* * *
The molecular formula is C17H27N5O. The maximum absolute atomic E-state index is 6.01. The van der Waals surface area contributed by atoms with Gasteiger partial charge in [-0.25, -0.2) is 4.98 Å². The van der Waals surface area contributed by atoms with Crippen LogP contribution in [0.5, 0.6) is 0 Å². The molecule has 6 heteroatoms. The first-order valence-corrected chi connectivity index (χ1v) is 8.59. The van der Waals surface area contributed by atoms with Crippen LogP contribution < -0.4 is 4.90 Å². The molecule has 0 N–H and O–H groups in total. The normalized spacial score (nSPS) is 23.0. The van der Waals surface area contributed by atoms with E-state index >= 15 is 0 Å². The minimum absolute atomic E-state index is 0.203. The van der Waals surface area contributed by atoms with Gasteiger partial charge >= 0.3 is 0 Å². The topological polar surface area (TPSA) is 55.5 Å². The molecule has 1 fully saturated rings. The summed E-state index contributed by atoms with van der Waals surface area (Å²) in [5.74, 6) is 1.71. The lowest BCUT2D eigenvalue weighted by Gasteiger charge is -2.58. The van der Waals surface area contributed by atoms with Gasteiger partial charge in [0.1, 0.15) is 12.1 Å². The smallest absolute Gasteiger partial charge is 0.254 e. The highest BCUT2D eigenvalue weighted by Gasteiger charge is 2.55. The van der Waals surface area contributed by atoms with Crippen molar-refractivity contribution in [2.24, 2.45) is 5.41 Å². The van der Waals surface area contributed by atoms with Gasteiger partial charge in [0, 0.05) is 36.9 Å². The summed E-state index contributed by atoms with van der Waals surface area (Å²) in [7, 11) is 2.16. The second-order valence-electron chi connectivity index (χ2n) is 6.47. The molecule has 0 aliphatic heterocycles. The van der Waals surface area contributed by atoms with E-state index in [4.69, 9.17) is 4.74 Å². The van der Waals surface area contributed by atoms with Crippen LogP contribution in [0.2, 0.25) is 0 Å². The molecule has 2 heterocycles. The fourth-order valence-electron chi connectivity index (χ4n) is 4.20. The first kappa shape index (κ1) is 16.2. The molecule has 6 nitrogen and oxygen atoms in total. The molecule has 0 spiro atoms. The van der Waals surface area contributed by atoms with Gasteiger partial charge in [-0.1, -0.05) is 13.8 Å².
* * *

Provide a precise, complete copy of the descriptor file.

The molecular formula is C17H27N5O. The maximum absolute atomic E-state index is 6.01. The van der Waals surface area contributed by atoms with Gasteiger partial charge in [-0.25, -0.2) is 4.98 Å². The van der Waals surface area contributed by atoms with Crippen LogP contribution in [0.5, 0.6) is 0 Å². The molecule has 6 heteroatoms. The first-order valence-corrected chi connectivity index (χ1v) is 8.59. The van der Waals surface area contributed by atoms with Crippen LogP contribution < -0.4 is 4.90 Å². The molecule has 0 N–H and O–H groups in total. The normalized spacial score (nSPS) is 23.0. The van der Waals surface area contributed by atoms with E-state index >= 15 is 0 Å². The minimum absolute atomic E-state index is 0.203. The van der Waals surface area contributed by atoms with Gasteiger partial charge >= 0.3 is 0 Å². The topological polar surface area (TPSA) is 55.5 Å². The molecule has 1 fully saturated rings. The summed E-state index contributed by atoms with van der Waals surface area (Å²) in [5.74, 6) is 1.71. The lowest BCUT2D eigenvalue weighted by Gasteiger charge is -2.58. The van der Waals surface area contributed by atoms with Gasteiger partial charge in [0.1, 0.15) is 12.1 Å². The smallest absolute Gasteiger partial charge is 0.254 e. The highest BCUT2D eigenvalue weighted by Gasteiger charge is 2.55. The van der Waals surface area contributed by atoms with Crippen molar-refractivity contribution in [2.24, 2.45) is 5.41 Å². The van der Waals surface area contributed by atoms with Gasteiger partial charge in [0, 0.05) is 36.9 Å². The summed E-state index contributed by atoms with van der Waals surface area (Å²) in [7, 11) is 2.16. The second-order valence-electron chi connectivity index (χ2n) is 6.47. The molecule has 0 aliphatic heterocycles. The van der Waals surface area contributed by atoms with E-state index in [4.69, 9.17) is 4.74 Å². The van der Waals surface area contributed by atoms with Crippen LogP contribution in [0.2, 0.25) is 0 Å². The molecule has 2 heterocycles. The fourth-order valence-electron chi connectivity index (χ4n) is 4.20. The first kappa shape index (κ1) is 16.2. The molecule has 6 nitrogen and oxygen atoms in total. The molecule has 0 spiro atoms. The van der Waals surface area contributed by atoms with Gasteiger partial charge in [-0.1, -0.05) is 13.8 Å².